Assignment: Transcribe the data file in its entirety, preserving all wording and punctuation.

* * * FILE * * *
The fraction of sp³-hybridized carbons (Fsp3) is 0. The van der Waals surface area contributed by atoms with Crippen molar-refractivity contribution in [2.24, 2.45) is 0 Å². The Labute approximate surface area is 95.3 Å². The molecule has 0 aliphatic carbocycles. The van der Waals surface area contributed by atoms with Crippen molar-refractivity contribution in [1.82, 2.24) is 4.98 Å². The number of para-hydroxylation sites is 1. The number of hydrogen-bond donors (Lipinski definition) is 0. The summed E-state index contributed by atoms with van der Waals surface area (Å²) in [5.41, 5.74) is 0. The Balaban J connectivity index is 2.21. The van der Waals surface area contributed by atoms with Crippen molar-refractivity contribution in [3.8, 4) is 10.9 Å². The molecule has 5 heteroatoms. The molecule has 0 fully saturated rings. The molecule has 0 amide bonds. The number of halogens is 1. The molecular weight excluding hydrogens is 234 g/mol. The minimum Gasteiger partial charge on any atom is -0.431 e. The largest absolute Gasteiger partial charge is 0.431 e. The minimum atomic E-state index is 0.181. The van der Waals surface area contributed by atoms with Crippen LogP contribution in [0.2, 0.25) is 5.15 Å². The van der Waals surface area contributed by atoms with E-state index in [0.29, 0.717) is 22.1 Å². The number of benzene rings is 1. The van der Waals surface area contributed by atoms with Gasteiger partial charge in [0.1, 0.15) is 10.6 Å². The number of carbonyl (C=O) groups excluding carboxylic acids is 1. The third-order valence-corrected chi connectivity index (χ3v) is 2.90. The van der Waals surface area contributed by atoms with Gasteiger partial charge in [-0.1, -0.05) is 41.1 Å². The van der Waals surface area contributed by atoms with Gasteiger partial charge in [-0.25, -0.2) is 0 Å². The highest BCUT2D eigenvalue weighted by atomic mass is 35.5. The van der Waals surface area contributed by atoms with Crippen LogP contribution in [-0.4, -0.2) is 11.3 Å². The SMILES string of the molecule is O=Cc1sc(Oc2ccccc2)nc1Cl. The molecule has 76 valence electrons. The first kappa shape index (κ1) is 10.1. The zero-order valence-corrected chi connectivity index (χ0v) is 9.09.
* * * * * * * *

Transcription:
The fraction of sp³-hybridized carbons (Fsp3) is 0. The van der Waals surface area contributed by atoms with Crippen molar-refractivity contribution in [2.24, 2.45) is 0 Å². The Labute approximate surface area is 95.3 Å². The molecule has 0 aliphatic carbocycles. The van der Waals surface area contributed by atoms with Crippen molar-refractivity contribution in [1.82, 2.24) is 4.98 Å². The number of para-hydroxylation sites is 1. The number of hydrogen-bond donors (Lipinski definition) is 0. The summed E-state index contributed by atoms with van der Waals surface area (Å²) in [5.41, 5.74) is 0. The Balaban J connectivity index is 2.21. The van der Waals surface area contributed by atoms with Crippen molar-refractivity contribution in [3.8, 4) is 10.9 Å². The molecule has 5 heteroatoms. The molecule has 0 fully saturated rings. The molecule has 0 amide bonds. The number of halogens is 1. The molecular weight excluding hydrogens is 234 g/mol. The minimum Gasteiger partial charge on any atom is -0.431 e. The largest absolute Gasteiger partial charge is 0.431 e. The minimum atomic E-state index is 0.181. The van der Waals surface area contributed by atoms with Crippen LogP contribution in [0.2, 0.25) is 5.15 Å². The van der Waals surface area contributed by atoms with E-state index in [0.29, 0.717) is 22.1 Å². The number of benzene rings is 1. The van der Waals surface area contributed by atoms with Gasteiger partial charge in [0.1, 0.15) is 10.6 Å². The number of carbonyl (C=O) groups excluding carboxylic acids is 1. The third-order valence-corrected chi connectivity index (χ3v) is 2.90. The van der Waals surface area contributed by atoms with Gasteiger partial charge in [-0.1, -0.05) is 41.1 Å². The van der Waals surface area contributed by atoms with Gasteiger partial charge in [-0.25, -0.2) is 0 Å². The highest BCUT2D eigenvalue weighted by atomic mass is 35.5. The van der Waals surface area contributed by atoms with Crippen LogP contribution in [-0.4, -0.2) is 11.3 Å². The SMILES string of the molecule is O=Cc1sc(Oc2ccccc2)nc1Cl. The molecule has 76 valence electrons. The first kappa shape index (κ1) is 10.1. The zero-order valence-corrected chi connectivity index (χ0v) is 9.09.